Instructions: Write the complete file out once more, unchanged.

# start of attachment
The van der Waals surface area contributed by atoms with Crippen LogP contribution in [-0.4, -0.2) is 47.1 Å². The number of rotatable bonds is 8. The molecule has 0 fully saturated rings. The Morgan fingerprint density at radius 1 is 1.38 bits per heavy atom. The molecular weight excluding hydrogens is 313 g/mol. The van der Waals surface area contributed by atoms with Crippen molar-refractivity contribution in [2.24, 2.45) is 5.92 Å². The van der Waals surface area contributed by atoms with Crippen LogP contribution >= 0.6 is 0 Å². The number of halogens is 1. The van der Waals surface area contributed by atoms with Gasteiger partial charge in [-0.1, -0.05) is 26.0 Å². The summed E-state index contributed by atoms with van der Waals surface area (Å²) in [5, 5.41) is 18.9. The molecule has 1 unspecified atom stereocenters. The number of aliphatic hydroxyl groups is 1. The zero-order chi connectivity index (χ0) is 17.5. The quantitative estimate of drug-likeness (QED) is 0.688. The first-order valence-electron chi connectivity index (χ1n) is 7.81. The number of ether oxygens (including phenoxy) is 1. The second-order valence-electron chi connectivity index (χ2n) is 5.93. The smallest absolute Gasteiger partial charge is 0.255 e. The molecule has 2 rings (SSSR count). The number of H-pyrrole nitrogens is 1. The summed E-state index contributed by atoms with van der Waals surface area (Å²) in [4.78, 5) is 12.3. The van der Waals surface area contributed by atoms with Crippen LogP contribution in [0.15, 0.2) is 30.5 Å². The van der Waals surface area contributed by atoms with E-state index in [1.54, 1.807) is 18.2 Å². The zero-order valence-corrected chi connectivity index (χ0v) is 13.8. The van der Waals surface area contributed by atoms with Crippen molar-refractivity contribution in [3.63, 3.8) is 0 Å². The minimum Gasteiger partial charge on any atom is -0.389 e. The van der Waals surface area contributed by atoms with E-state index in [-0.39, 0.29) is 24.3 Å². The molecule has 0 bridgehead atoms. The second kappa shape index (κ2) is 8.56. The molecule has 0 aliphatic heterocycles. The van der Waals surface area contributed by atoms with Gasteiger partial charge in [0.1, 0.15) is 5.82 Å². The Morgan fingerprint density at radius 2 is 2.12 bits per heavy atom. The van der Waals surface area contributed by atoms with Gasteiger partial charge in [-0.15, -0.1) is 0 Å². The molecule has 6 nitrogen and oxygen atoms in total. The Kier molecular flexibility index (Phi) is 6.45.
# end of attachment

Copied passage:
The van der Waals surface area contributed by atoms with Crippen LogP contribution in [-0.4, -0.2) is 47.1 Å². The number of rotatable bonds is 8. The molecule has 0 fully saturated rings. The Morgan fingerprint density at radius 1 is 1.38 bits per heavy atom. The molecular weight excluding hydrogens is 313 g/mol. The van der Waals surface area contributed by atoms with Crippen molar-refractivity contribution in [2.24, 2.45) is 5.92 Å². The van der Waals surface area contributed by atoms with Crippen LogP contribution >= 0.6 is 0 Å². The number of halogens is 1. The van der Waals surface area contributed by atoms with Gasteiger partial charge in [-0.1, -0.05) is 26.0 Å². The summed E-state index contributed by atoms with van der Waals surface area (Å²) in [5, 5.41) is 18.9. The molecule has 1 unspecified atom stereocenters. The number of aliphatic hydroxyl groups is 1. The zero-order chi connectivity index (χ0) is 17.5. The quantitative estimate of drug-likeness (QED) is 0.688. The first-order valence-electron chi connectivity index (χ1n) is 7.81. The number of ether oxygens (including phenoxy) is 1. The second-order valence-electron chi connectivity index (χ2n) is 5.93. The smallest absolute Gasteiger partial charge is 0.255 e. The molecule has 2 rings (SSSR count). The number of H-pyrrole nitrogens is 1. The summed E-state index contributed by atoms with van der Waals surface area (Å²) in [4.78, 5) is 12.3. The van der Waals surface area contributed by atoms with Crippen LogP contribution in [0.15, 0.2) is 30.5 Å². The van der Waals surface area contributed by atoms with E-state index in [1.54, 1.807) is 18.2 Å². The zero-order valence-corrected chi connectivity index (χ0v) is 13.8. The van der Waals surface area contributed by atoms with Crippen molar-refractivity contribution in [3.63, 3.8) is 0 Å². The minimum Gasteiger partial charge on any atom is -0.389 e. The van der Waals surface area contributed by atoms with E-state index in [-0.39, 0.29) is 24.3 Å². The molecule has 0 bridgehead atoms. The second kappa shape index (κ2) is 8.56. The molecule has 0 aliphatic heterocycles. The van der Waals surface area contributed by atoms with Gasteiger partial charge in [0.1, 0.15) is 5.82 Å². The Morgan fingerprint density at radius 2 is 2.12 bits per heavy atom. The van der Waals surface area contributed by atoms with Gasteiger partial charge in [-0.15, -0.1) is 0 Å². The molecule has 6 nitrogen and oxygen atoms in total. The Kier molecular flexibility index (Phi) is 6.45.